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Who Killed Sheikh Ssentamu?



Discussion about the tragic murder of Sheikh Abdul-Karim Ssentamu has been largely speculative. The least logical of this speculation is the claim that the cleric met his fate at the hands of the Allied Democratic Forces, or ADF rebels.

An unknown gunman ended the life of the teacher and preacher two weeks ago on one of Kampala’s busiest streets. Proponents of the ADF conjecture claim that he was killed because he deserted the organization. His elimination, the conjecture proceeds, would carry an admonition to the rank and file that desertion carried a death sentence.

This claim, often insinuated in a string of government-owned media, is based on no solid foundation. There’s no recent independent confirmation of information that the ADF has regrouped and reactivated. The Ugandan government is found of fabricating or at least exaggerating security threats to justify excessive military expenditure, to attract U.S. funding for the so-called war on terror, and to crackdown on lawful opposition activities. 

Opposition leader Kizza Besigye, for instance, was charged with heading a rebel group – Peoples Redemption Army – whose existence is highly doubtable. The Constitutional Court quashed the charges in 2010.

The same government has linked Dr. Ahmed Ssengendo, the Rector of the Islamic University in Uganda, to the ADF and Al-Qaeda.  Such a record of flagrant fabrications does not make the government a reliable source of information on the existence, composition and operation of rebel groups.

Even if the ADF was alive and kicking, and bent on tracking down and ‘kicking the ass’ of whoever turned away from the battlefield and fled the forests of eastern Congo, it is not clear why the organization would single out Sheikh Ssentamu and exempt all the other sheikhs who equally returned home. If Ssentamu was simply the first on a long list of deserters who would ultimately be eliminated one by one, we may ask why the rebels took so long – more than a decade – to pursue their targets.

It is also important to note that the ADF, contrary to the common practice of insurgent groups, has not claimed responsibility for the murder. Indeed, we have not heard a single word from the group in many years. An unclaimed attack whose motive is unclear cannot deliver a clear message that the ADF supposedly wanted to send.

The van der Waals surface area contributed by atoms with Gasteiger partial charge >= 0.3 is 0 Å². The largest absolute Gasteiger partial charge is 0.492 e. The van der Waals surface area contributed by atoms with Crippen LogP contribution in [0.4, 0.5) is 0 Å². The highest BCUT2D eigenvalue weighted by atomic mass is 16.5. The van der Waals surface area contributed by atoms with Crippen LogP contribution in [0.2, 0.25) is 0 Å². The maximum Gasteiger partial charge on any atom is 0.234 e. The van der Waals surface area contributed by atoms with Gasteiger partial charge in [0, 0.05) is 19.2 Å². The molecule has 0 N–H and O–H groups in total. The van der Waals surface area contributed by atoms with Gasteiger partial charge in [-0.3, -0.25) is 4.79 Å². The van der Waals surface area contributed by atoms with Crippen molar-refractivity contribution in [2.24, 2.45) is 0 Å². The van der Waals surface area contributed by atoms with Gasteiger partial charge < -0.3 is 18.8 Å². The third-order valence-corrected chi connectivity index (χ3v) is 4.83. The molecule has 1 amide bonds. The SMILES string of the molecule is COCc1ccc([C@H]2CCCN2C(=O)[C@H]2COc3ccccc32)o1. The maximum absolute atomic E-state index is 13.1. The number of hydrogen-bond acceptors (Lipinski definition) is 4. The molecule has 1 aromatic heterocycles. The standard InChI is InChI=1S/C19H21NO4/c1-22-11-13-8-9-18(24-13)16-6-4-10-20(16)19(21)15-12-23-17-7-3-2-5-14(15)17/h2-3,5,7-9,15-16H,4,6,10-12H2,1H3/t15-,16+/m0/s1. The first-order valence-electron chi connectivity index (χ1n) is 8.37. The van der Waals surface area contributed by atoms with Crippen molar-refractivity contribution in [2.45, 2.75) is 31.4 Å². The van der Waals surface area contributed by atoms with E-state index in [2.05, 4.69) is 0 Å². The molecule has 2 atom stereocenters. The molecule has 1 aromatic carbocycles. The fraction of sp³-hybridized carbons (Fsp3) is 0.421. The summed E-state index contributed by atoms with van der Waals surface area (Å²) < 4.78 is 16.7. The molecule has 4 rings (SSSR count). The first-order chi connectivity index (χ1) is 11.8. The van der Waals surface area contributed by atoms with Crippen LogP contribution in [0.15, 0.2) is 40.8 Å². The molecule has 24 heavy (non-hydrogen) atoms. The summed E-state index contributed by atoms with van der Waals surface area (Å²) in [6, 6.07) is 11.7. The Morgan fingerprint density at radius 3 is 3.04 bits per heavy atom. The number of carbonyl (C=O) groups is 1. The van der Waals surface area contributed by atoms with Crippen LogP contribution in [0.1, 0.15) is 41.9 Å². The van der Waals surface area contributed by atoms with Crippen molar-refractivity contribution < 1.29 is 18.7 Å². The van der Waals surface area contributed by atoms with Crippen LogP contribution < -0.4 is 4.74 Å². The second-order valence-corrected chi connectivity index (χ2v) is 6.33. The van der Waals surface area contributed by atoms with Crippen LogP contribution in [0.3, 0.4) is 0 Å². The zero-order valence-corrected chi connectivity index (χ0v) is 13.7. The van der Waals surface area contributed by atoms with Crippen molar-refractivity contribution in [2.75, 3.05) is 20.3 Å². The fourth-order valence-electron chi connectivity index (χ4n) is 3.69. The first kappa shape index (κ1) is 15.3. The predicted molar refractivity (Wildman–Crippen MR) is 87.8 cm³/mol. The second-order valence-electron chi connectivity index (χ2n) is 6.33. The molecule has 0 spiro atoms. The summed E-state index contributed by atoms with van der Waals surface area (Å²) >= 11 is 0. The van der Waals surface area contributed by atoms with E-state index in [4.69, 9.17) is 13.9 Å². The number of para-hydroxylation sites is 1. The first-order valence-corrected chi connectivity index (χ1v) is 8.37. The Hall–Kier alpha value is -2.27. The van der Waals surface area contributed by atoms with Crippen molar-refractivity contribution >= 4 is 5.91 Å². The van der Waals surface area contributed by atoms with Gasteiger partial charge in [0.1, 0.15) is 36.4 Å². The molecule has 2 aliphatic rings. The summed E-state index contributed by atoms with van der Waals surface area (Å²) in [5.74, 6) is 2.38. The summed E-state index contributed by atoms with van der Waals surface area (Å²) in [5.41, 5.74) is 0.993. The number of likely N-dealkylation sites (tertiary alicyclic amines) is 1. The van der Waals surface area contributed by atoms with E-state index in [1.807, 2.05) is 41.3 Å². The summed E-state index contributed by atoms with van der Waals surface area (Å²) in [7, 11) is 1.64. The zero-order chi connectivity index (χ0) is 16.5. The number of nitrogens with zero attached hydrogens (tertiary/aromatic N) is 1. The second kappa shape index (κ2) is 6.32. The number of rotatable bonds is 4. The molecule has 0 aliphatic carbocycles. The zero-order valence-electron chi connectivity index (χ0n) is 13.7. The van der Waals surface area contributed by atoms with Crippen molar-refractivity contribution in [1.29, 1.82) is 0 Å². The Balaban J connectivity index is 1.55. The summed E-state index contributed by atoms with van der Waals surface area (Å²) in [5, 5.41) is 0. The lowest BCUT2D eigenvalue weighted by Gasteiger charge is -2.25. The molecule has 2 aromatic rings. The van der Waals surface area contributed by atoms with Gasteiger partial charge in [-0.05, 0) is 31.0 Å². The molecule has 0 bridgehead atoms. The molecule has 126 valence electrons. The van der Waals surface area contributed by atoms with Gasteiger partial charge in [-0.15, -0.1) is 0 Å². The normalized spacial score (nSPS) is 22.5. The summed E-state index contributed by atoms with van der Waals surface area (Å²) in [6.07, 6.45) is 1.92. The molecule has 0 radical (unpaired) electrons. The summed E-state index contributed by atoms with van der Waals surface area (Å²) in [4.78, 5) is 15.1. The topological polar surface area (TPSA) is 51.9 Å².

Besides, it sounds strange that the ADF deems it fruitful to advance its cause by murdering influential sheikhs. If the ADF is regrouping and indeed recruiting from the Muslim community, as security agencies allege, it is unlikely that the organization would wish to undermine its own recruitment ground by slaughtering popular Muslim preachers. 

By now the senselessness of the claim that Sheikh Ssentamu was killed by the ADF should be clear. We may now turn to another speculation that links the assassination to Muslim wrangles.  

This supposition insinuates that the sheikh, who subscribed to the Kibuli-based Muslim faction, was murdered by a rival Muslim group – the Old Kampala-based camp – which had planned controversial Muslim elections that the deceased would presumably frustrate. This feeble reasoning ignores the fact that the presence or absence of Sheikh Ssentamu can have no effect on Kibuli’s zeal to disrupt Old Kampala’s programmes.

Indeed, the death of Ssentamu didn’t stop hundreds of Mufti Zubair Kayongo’s loyalists from mounting an assault not only to stop the elections, but to topple Mufti Shaban Mubajje’s administration altogether. Besides, Ugandan Muslims may have a consistent record of fighting for leadership, but they have never turned to assassinating each other.

It is equally unreasonable to suspect Drake Lubega, a city businessman who controversially bought Muslim properties on William Street, including a mosque in which the sheikh prayed and preached. Mr. Lubega is not so stupid to imagine that he can scare away Muslims by simply eliminating one of their own.

The final view blames President Museveni’s government for the murder of Sheikh Ssentamu. This perspective maintains that Mr. Museveni, who apparently thinks the ADF is regrouping and recruiting, wanted to send a message to the Muslims that he was ready to slay them again if they dared to fight him.

It will be recalled that the government resorted to such summary executions, detention without trial and cruel forms of torture in the 1990s to eliminate Muslims it suspected were ADF sympathizers.